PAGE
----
Aerospace & Defense
Innovation and collaborative, synchronized program management for new programs
Innovation and collaborative, synchronized program management for new programsExplore Industry
Integration of mechanical, software and electronic systems technologies for vehicle systemsExplore Industry
Product innovation through effective management of integrated formulations, packaging and manufacturing processesExplore Industry
New product development leverages data to improve quality and profitability and reduce time-to-market and costsExplore Industry
Supply chain collaboration in design, construction, maintenance and retirement of mission-critical assetsExplore Industry
Integration of manufacturing process planning with design and engineering for today’s machine complexityExplore Industry
Shipbuilding innovation to sustainably reduce the cost of developing future fleetsExplore Industry
“Personalized product innovation” through digitalization to meet market demands and reduce costsExplore Industry
Siemens PLM Finite Element Analysis (FEA)
Finite element analysis (FEA) is the modeling of products and systems in a virtual environment, for the purpose of finding and solving potential (or existing) structural or performance issues. FEA is the practical application of the finite element method (FEM), which is used by engineers and scientists to mathematically model and numerically solve complex structural, fluid and multiphysics problems. FEA software can be utilized in a wide range of industries, but is most commonly used in the aeronautical, biomechanical and automotive industries.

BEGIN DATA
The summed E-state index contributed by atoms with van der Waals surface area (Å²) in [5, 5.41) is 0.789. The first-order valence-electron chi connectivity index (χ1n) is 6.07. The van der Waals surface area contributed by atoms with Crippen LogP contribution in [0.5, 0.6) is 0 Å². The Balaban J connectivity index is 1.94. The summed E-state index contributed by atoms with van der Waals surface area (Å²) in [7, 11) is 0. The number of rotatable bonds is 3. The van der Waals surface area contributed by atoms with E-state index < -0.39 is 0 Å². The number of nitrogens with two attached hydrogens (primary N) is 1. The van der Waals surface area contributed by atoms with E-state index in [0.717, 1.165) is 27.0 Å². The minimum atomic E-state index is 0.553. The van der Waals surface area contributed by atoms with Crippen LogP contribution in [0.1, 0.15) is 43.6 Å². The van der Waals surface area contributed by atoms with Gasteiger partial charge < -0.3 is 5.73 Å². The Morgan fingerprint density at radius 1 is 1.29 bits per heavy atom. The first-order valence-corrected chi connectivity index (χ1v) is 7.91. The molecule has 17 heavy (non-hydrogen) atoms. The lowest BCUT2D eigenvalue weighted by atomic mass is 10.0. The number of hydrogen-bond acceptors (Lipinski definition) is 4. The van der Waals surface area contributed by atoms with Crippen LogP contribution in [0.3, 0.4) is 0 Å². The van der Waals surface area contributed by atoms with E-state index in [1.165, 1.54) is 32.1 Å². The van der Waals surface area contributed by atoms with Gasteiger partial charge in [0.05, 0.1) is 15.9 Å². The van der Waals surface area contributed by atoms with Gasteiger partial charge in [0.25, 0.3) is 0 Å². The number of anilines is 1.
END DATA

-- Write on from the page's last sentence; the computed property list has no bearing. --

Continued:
A finite element (FE) model comprises a system of points, called “nodes”, which form the shape of the design. Connected to these nodes are the finite elements themselves which form the finite element mesh and contain the material and structural properties of the model, defining how it will react to certain conditions. The density of the finite element mesh may vary throughout the material, depending on the anticipated change in stress levels of a particular area. Regions that experience high changes in stress usually require a higher mesh density than those that experience little or no stress variation. Points of interest may include fracture points of previously tested material, fillets, corners, complex detail and high-stress areas.
By using beams and shells instead of solid elements, a representative model can be created using fewer nodes without compromising accuracy. Each modeling scheme requires a different range of properties to be defined, such as section areas, plate thickness, moments of inertia, bending stiffness, torsional constant and transverse shear.
To simulate the effects of real-world working environments in FEA, various load types can be applied to the FE model, including nodal (forces, moments, displacements, velocities, accelerations, temperature and heat flux), elemental (distributed loading, pressure, temperature and heat flux), as well as acceleration body loads (gravity).
Types of FE analysis include linear statistics, nonlinear statics and dynamics, normal modes, dynamic response, buckling and heat transfer. Typical results calculated by the solver include nodal displacements, velocities and accelerations, as well as elemental forces, strains and stresses.
FEA can be used in new product design, or to refine an existing product, to ensure that the design will be able to perform to specifications prior to manufacturing. With FEA you can:
Predict and improve product performance and reliability
Reduce physical prototyping and testing
Evaluate different designs and materials
Optimize designs and reduce material usage